He is the author of Citizens over Corporations: A Brief History of Democracy in Ohio and Challenges to Freedom in the Future (2003), writer of the documentary CorpOrNation: The Story of Citizens and Corporations in Ohio (2003), and contributed several articles to the anthology Defying Corporations, Defining Democracy – A Book of History and Strategy (2001). He currently maintains and distributes via email a weekly REAL Democracy History Calendar and Monetary History Calendar.
Greg is a Principal with the Program on Corporations, Law & Democracy (POCLAD) and Advisor to the American Monetary Institute (AMI). He previously served an elected term on the national governing board of Common Cause.
Conducted in Des Moines, Iowa on December 6.
by Greg Coleridge
The midterm elections are over. Candidates have been elected and unelected. Ballot issues have been passed and rejected.
What hasn’t changed one iota, however, are the catastrophic harms to people, communities, the natural world and our republican form of self-government caused by the assertion of constitutional rights for corporations, and by political campaign money being defined as First Amendment-protected free speech.
Many believe these problems began with the 2010 Supreme Court Citizens United v FEC decision. It’s true that Citizens United further opened the monetary floodgates onto political elections. The Court asserted that the First Amendment’s free speech clause prohibits government restrictions of “independent expenditures” for political communications by for-profit corporations, nonprofit corporations, labor unions and other groups.
Since the Supreme Court had previously ruled that corporations were “persons” with free speech rights, corporate funds could now be raised in unlimited sums for “independent” communication (i.e. candidate advertisements by entities that are not coordinated with the candidate). A separate federal court decision based on Citizens United lifted the same legal restrictions on individuals.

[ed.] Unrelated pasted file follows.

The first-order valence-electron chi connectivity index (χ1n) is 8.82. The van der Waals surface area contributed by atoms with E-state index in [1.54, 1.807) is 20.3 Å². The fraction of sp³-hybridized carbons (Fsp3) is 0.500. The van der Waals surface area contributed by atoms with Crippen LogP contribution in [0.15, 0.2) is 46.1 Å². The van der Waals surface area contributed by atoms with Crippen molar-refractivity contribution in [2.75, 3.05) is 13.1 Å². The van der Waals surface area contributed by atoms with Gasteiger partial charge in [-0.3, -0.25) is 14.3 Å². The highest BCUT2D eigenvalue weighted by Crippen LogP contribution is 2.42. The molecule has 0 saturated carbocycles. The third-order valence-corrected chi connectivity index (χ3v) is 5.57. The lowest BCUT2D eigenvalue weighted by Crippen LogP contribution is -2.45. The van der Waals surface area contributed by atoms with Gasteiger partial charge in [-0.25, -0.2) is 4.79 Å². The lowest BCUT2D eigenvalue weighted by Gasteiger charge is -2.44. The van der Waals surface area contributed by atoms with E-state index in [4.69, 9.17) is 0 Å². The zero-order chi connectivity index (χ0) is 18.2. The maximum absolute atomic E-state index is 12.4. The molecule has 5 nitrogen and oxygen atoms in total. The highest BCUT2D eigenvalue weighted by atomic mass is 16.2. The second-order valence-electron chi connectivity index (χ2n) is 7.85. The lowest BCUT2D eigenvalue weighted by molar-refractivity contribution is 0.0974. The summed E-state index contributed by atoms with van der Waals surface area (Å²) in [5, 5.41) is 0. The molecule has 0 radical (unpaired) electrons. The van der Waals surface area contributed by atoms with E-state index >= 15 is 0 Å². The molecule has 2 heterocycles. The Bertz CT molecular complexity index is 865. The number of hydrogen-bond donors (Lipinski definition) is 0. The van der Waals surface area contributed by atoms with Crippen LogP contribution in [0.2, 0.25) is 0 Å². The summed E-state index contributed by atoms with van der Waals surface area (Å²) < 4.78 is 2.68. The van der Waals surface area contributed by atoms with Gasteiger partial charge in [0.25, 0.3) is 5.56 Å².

The result has frequently been stomach-turning attack ads from across the ideological spectrum that distort the truth about candidates and issues. In addition, when money determines who has access to the podiums, microphones and loudspeakers in an arena, the voices of people and groups without money are relegated to the hallways, basements and back alleys.
The $200 million-plus spent on the Illinois governor’s race, much of it from the wealthy candidates themselves, typifies further movement away from a republican form of self-government and towards a plutocracy (i.e. rule of, by and for the wealthy). Corporate spending on election advertising in Illinois and elsewhere, much of it untraceable “dark money,” represents a second parallel threat—corptocracy (i.e. rule of, by and for corporations).
More than reversing Citizens United is needed to create fair and democratic elections and more than fair and democratic elections are needed to create a legitimate republican form of self-government in which We the People rule.